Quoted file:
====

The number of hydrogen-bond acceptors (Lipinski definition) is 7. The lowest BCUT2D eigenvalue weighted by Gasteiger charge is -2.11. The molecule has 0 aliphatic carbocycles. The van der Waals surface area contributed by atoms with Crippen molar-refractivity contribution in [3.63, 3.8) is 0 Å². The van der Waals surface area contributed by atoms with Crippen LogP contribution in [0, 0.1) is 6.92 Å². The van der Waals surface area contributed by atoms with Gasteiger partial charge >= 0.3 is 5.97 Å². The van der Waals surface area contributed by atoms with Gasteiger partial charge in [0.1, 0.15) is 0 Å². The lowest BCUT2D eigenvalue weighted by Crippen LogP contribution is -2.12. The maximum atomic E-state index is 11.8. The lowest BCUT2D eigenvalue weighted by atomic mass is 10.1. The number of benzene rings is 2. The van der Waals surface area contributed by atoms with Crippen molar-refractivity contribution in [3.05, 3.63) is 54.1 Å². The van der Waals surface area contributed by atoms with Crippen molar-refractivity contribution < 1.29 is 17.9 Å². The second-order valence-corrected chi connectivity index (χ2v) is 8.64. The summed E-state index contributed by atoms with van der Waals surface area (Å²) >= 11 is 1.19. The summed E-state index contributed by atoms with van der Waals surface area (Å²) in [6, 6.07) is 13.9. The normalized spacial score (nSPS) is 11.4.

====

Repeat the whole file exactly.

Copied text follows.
The number of hydrogen-bond acceptors (Lipinski definition) is 7. The lowest BCUT2D eigenvalue weighted by Gasteiger charge is -2.11. The molecule has 0 aliphatic carbocycles. The van der Waals surface area contributed by atoms with Crippen molar-refractivity contribution in [3.63, 3.8) is 0 Å². The van der Waals surface area contributed by atoms with Crippen LogP contribution in [0, 0.1) is 6.92 Å². The van der Waals surface area contributed by atoms with Gasteiger partial charge >= 0.3 is 5.97 Å². The van der Waals surface area contributed by atoms with Gasteiger partial charge in [0.1, 0.15) is 0 Å². The lowest BCUT2D eigenvalue weighted by Crippen LogP contribution is -2.12. The maximum atomic E-state index is 11.8. The lowest BCUT2D eigenvalue weighted by atomic mass is 10.1. The number of benzene rings is 2. The van der Waals surface area contributed by atoms with Crippen molar-refractivity contribution in [3.05, 3.63) is 54.1 Å². The van der Waals surface area contributed by atoms with Crippen molar-refractivity contribution < 1.29 is 17.9 Å². The second-order valence-corrected chi connectivity index (χ2v) is 8.64. The summed E-state index contributed by atoms with van der Waals surface area (Å²) >= 11 is 1.19. The summed E-state index contributed by atoms with van der Waals surface area (Å²) in [6, 6.07) is 13.9. The normalized spacial score (nSPS) is 11.4.